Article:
Nancy Sherman: I think it was a breakdown from high up, breakdown from the top down.  There were attempts, we know, from the torture memos that came from the Office of Legal Council, Jay Bybee and John Yoo, to figure out ways that we could permissibly, legally, torture by some other name.  And it was through Cheney and through President Bush that there really was an attempt to do this. And it trickled down.  So, there were commanders who gave permission, or turned their head.  And we also used forces in interrogation that weren’t fully trained.  Some of them had been in other environments and they were told to kind of get creative.  And also there is a feeling of lack of respect for the enemy.  Once you degrade the enemy to just being a thing, all bets are off as to what you can do to them.  And as my young interrogators told me, the temptation to get information out of someone who you’re—when you get so frustrated and it’s been days and days and days and you’re not making any breakthroughs and you know that there may be some high intelligence that may be gathered.  You run the risk of harming this person, of doing something you ought not to do.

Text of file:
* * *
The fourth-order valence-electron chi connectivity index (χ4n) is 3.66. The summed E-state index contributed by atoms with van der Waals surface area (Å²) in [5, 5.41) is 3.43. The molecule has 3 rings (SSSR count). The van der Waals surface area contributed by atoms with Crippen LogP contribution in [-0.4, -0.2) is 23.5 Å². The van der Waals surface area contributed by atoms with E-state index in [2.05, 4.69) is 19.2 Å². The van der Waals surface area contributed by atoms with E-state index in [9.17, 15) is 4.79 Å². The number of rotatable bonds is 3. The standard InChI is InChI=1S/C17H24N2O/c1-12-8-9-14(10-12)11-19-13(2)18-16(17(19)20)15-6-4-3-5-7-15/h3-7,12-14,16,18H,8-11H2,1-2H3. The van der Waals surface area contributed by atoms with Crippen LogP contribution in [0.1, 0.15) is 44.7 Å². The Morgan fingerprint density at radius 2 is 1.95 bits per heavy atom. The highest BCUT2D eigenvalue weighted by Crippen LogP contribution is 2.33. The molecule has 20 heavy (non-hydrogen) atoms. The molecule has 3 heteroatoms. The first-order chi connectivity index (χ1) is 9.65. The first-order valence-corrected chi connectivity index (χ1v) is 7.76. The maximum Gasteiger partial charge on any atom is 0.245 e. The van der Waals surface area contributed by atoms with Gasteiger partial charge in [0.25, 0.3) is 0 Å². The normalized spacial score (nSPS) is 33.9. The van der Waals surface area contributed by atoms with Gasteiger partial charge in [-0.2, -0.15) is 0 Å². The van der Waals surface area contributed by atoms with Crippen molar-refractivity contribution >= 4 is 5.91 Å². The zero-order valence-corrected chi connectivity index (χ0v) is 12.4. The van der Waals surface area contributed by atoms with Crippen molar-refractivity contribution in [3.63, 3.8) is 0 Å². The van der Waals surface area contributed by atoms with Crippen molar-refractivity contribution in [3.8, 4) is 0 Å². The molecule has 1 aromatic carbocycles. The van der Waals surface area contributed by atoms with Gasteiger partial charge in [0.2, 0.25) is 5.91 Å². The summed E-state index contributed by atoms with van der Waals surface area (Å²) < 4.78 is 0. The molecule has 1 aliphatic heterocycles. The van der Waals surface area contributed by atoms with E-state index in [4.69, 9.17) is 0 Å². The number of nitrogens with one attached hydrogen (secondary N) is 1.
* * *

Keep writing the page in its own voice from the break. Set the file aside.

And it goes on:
And in his case, he said there was a moment where he saw a fellow U.S. officer, who was a woman, a woman pilot who had been mangled by the enemy, and that really got his ire up, and he really wanted to do something to be able to prevent that kind of incident in the future.  And that’s when he knew that his conscience really in high gear, hold back.  That’s the temptation you have to be prepared to fight against.